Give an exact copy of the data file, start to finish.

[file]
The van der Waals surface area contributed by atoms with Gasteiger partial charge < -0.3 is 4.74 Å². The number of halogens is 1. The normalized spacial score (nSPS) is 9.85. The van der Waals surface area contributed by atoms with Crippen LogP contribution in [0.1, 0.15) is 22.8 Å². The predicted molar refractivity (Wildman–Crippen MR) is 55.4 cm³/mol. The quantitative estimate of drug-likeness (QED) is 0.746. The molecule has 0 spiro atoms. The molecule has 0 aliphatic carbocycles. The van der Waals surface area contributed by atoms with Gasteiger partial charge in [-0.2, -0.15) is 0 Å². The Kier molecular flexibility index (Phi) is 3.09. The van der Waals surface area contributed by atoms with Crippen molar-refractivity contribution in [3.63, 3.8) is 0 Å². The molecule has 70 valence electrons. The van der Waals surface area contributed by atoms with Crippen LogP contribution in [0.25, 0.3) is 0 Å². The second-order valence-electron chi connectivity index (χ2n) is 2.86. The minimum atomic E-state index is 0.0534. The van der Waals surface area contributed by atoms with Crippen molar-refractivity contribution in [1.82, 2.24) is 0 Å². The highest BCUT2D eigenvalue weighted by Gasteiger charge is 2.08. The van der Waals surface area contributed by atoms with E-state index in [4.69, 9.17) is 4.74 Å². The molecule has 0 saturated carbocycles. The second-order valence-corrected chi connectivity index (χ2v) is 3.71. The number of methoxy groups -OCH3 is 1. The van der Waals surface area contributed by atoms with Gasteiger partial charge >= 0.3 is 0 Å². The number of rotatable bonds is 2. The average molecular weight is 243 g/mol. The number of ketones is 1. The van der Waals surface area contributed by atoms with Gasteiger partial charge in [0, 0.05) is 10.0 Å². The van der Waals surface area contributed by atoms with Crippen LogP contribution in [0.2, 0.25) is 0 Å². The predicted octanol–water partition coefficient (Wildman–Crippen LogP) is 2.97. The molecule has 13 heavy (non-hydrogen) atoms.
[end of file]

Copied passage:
The van der Waals surface area contributed by atoms with Gasteiger partial charge < -0.3 is 4.74 Å². The number of halogens is 1. The normalized spacial score (nSPS) is 9.85. The van der Waals surface area contributed by atoms with Crippen LogP contribution in [0.1, 0.15) is 22.8 Å². The predicted molar refractivity (Wildman–Crippen MR) is 55.4 cm³/mol. The quantitative estimate of drug-likeness (QED) is 0.746. The molecule has 0 spiro atoms. The molecule has 0 aliphatic carbocycles. The van der Waals surface area contributed by atoms with Gasteiger partial charge in [-0.2, -0.15) is 0 Å². The Kier molecular flexibility index (Phi) is 3.09. The van der Waals surface area contributed by atoms with Crippen molar-refractivity contribution in [3.63, 3.8) is 0 Å². The molecule has 70 valence electrons. The van der Waals surface area contributed by atoms with Crippen LogP contribution in [0.25, 0.3) is 0 Å². The second-order valence-electron chi connectivity index (χ2n) is 2.86. The minimum atomic E-state index is 0.0534. The van der Waals surface area contributed by atoms with Crippen molar-refractivity contribution in [1.82, 2.24) is 0 Å². The highest BCUT2D eigenvalue weighted by Gasteiger charge is 2.08. The van der Waals surface area contributed by atoms with E-state index in [4.69, 9.17) is 4.74 Å². The molecule has 0 saturated carbocycles. The second-order valence-corrected chi connectivity index (χ2v) is 3.71. The number of methoxy groups -OCH3 is 1. The van der Waals surface area contributed by atoms with Gasteiger partial charge >= 0.3 is 0 Å². The number of rotatable bonds is 2. The average molecular weight is 243 g/mol. The number of ketones is 1. The van der Waals surface area contributed by atoms with Gasteiger partial charge in [0, 0.05) is 10.0 Å². The van der Waals surface area contributed by atoms with Crippen LogP contribution in [0.2, 0.25) is 0 Å². The predicted octanol–water partition coefficient (Wildman–Crippen LogP) is 2.97. The molecule has 13 heavy (non-hydrogen) atoms.